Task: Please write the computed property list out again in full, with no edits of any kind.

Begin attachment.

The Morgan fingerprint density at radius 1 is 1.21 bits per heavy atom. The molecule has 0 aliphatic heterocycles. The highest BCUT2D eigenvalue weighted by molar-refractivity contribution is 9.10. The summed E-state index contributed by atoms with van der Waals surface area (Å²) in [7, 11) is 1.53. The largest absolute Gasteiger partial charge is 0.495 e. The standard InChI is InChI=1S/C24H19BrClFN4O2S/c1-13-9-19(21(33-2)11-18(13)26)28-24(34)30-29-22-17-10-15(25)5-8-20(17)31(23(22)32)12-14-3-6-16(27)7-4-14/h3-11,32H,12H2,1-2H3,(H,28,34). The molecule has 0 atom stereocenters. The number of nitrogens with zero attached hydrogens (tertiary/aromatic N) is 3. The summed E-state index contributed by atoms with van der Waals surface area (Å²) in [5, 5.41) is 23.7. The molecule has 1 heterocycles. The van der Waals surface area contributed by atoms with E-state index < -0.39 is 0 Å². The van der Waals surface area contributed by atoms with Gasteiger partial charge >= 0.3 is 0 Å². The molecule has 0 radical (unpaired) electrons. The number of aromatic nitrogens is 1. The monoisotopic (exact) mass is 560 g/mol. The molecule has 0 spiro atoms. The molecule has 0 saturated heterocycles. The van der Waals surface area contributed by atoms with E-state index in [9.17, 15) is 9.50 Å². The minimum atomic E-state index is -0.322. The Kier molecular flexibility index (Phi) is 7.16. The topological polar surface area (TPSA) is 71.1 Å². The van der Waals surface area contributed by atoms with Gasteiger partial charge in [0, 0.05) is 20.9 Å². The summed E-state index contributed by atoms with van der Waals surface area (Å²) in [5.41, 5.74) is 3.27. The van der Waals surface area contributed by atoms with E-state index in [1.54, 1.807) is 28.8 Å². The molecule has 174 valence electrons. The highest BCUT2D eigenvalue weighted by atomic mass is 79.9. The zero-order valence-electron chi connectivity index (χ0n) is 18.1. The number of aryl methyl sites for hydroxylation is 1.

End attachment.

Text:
The Morgan fingerprint density at radius 1 is 1.21 bits per heavy atom. The molecule has 0 aliphatic heterocycles. The highest BCUT2D eigenvalue weighted by molar-refractivity contribution is 9.10. The summed E-state index contributed by atoms with van der Waals surface area (Å²) in [7, 11) is 1.53. The largest absolute Gasteiger partial charge is 0.495 e. The standard InChI is InChI=1S/C24H19BrClFN4O2S/c1-13-9-19(21(33-2)11-18(13)26)28-24(34)30-29-22-17-10-15(25)5-8-20(17)31(23(22)32)12-14-3-6-16(27)7-4-14/h3-11,32H,12H2,1-2H3,(H,28,34). The molecule has 0 atom stereocenters. The number of nitrogens with zero attached hydrogens (tertiary/aromatic N) is 3. The summed E-state index contributed by atoms with van der Waals surface area (Å²) in [5, 5.41) is 23.7. The molecule has 1 heterocycles. The van der Waals surface area contributed by atoms with E-state index < -0.39 is 0 Å². The van der Waals surface area contributed by atoms with Gasteiger partial charge >= 0.3 is 0 Å². The molecule has 0 radical (unpaired) electrons. The number of aromatic nitrogens is 1. The monoisotopic (exact) mass is 560 g/mol. The molecule has 0 spiro atoms. The molecule has 0 saturated heterocycles. The van der Waals surface area contributed by atoms with E-state index in [9.17, 15) is 9.50 Å². The minimum atomic E-state index is -0.322. The Kier molecular flexibility index (Phi) is 7.16. The topological polar surface area (TPSA) is 71.1 Å². The van der Waals surface area contributed by atoms with Gasteiger partial charge in [0, 0.05) is 20.9 Å². The summed E-state index contributed by atoms with van der Waals surface area (Å²) in [5.41, 5.74) is 3.27. The van der Waals surface area contributed by atoms with E-state index in [1.54, 1.807) is 28.8 Å². The molecule has 174 valence electrons. The highest BCUT2D eigenvalue weighted by atomic mass is 79.9. The zero-order valence-electron chi connectivity index (χ0n) is 18.1. The number of aryl methyl sites for hydroxylation is 1.